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Ready for take-off! Let´s see who built the best paper plane and start a competetion between the teams. Whose paper plane hits the goal?   

↬ Using our weak hand requires a lot of brain capacity and it stimulates important areas in our brain. Therefore, this little exercise is not only great to wake us up after a nice lunch break, but it also encourages communication between team members and fosters collaborative work. Firstly, you need to know and agree on how your paper plane should look like. Everyone builds it slightly different and there are different understandings of a “good end product”. Secondly, without talking to each other which corner needs to be folded first and so on, your team probably won´t get anywhere. This is pure team work!


“Bad Idea” is always a good idea to train your creativity and sales skills. Simple set up: provide the participants with some handicraft material like sticky notes, tape, flipchart, pens, scissor, cardboard etc. You don´t need to put much effort into the equipment. The less predefined working material is given, the more creative the group needs to be. Build teams of 3 to maximum 5 people. Now, you give the challenging task to the group to introduce and sell a really bad idea to their peers. How do you like these product ideas?

A toothpaste with egg flavor
An invisible key
A paper umbrella
A concrete hat
An infinite escalator
A green-colored day cream
A car/bicycle with square wheels…

Come up with your own crazy ideas to make it even more challenging. Limit the preparation phase to 5 minutes. The pitch of the idea to the audience should not exceed 2 minutes.

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And the winner is… select the team with the idea with the highest customer value. It´s gonna be a tough decision!

↬ “Bad Idea” makes you think in totally different ways and pushes you towards creativity and imaginativeness.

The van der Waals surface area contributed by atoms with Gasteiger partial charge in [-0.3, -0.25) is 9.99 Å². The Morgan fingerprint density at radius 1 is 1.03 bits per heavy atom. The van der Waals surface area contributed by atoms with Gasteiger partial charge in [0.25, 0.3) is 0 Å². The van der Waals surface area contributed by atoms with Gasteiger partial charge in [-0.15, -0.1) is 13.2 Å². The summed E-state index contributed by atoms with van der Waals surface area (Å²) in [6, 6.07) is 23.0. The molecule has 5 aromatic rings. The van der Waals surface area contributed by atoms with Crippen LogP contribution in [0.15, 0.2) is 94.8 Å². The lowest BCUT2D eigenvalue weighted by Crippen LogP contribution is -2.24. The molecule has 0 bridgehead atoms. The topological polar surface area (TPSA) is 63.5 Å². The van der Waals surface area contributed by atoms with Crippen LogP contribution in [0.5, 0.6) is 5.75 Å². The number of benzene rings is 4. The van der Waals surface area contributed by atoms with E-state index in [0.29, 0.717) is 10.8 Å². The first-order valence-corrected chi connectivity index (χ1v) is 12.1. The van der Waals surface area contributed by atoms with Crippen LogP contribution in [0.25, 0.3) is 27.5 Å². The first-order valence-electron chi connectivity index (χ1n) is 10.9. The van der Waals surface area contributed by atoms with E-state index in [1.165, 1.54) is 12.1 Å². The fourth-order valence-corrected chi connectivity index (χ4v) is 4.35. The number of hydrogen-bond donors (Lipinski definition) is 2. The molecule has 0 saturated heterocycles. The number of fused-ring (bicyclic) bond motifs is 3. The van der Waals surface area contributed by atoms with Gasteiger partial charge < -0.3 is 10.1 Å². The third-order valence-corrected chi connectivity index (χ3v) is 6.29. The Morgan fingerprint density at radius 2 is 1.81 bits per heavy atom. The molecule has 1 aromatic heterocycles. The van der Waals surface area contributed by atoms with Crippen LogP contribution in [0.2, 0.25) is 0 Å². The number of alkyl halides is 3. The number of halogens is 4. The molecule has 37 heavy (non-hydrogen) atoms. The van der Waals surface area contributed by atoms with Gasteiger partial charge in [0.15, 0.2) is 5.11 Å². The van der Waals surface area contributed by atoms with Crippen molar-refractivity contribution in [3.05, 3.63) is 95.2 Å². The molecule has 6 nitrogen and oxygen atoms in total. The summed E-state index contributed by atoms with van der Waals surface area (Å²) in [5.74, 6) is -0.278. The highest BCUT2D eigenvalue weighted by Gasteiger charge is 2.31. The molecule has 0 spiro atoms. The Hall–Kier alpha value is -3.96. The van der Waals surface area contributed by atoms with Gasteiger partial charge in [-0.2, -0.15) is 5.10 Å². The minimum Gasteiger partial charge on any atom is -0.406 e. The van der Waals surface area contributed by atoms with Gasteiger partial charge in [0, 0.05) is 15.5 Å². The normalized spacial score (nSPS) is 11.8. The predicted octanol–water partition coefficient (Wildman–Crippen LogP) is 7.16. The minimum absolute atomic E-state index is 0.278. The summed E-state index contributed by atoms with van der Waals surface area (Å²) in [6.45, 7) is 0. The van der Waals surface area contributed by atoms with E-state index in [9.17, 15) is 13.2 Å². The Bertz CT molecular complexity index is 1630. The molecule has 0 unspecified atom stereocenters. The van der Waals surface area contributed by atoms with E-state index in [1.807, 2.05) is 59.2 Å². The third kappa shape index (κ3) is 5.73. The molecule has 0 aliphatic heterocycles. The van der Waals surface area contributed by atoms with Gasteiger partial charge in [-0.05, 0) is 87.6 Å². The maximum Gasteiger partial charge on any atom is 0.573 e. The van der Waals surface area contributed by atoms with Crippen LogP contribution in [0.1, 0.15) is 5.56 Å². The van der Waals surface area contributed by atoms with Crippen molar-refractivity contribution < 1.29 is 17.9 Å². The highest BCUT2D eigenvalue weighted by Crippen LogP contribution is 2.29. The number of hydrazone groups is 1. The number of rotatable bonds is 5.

It gets more advanced! For this game you need nothing more than groups of 4.

One person stands in the middle. Behind their left and right shoulder there is another person respectively. The last group member is facing the person in the middle. The two people left and right just have one task: asking the one in the middle questions constantly. They should ask the same kind of questions over and over again. The left person only asks for colors “What´s the color of your shirt? The color of the sun? The color of the floor? The color of the sky?” And so on and so forth. The person on the right asks mathematical questions such as “1+1? 6*9+3? 7*11? 86-30?” Etc. But remember, all of that happens at the same time! The person in the middle has to give the answer first before it can be continued with the next one. To make it even more challenging the fourth person facing the middle man comes into play. His task is to make very precise movements with his hands and body: forming figures like a square or triangle, clapping hands, stand on one leg, turn around… It´s the middle man who has to imitate those gestures as best as he can. You can find an explanatory video here.

It won´t take more than 30 seconds until your brain is wide awake. Switch between the group members after 2-3 minutes so that everyone gets the chance to be the middle man.

↬ Three Brains is the perfect game to make everyone communicate with each other in a completely different way. If your brain is still sleepy afterwards, I can recommend a double espresso!


Yees, most of you may know this addictive game as digital smartphone version. However, this version of Candy Crush is played fully offline, and on top of that it´s super delicious. The set-up is fairly easy: some random candies in a bag. You can put all sorts of gummy bears, mini chocolate bars and other sweets in it. Just make sure it´s colorful and delicious. Now, you ask your participants one by one to pick one candy out of the bag, of course without looking. For each color of gummy bears, chocolate bar brand or taste you prepare questions. Those questions can vary from very professional to rather personal questions. Each participant picks a candy from the bag and answers the according question. It´s not necessary that everyone answers every question. What counts is the surprise which candy they pick. Here are some example questions:

Chocolate Bars
Twix = What´s your department?
Bounty = What´s your expectation for today?
Snickers = What´s your professional background?

Gummy Bear Colors
red = What did you like most about session X?
green = Why would you improve on product Y?
yellow = How what you change about Z?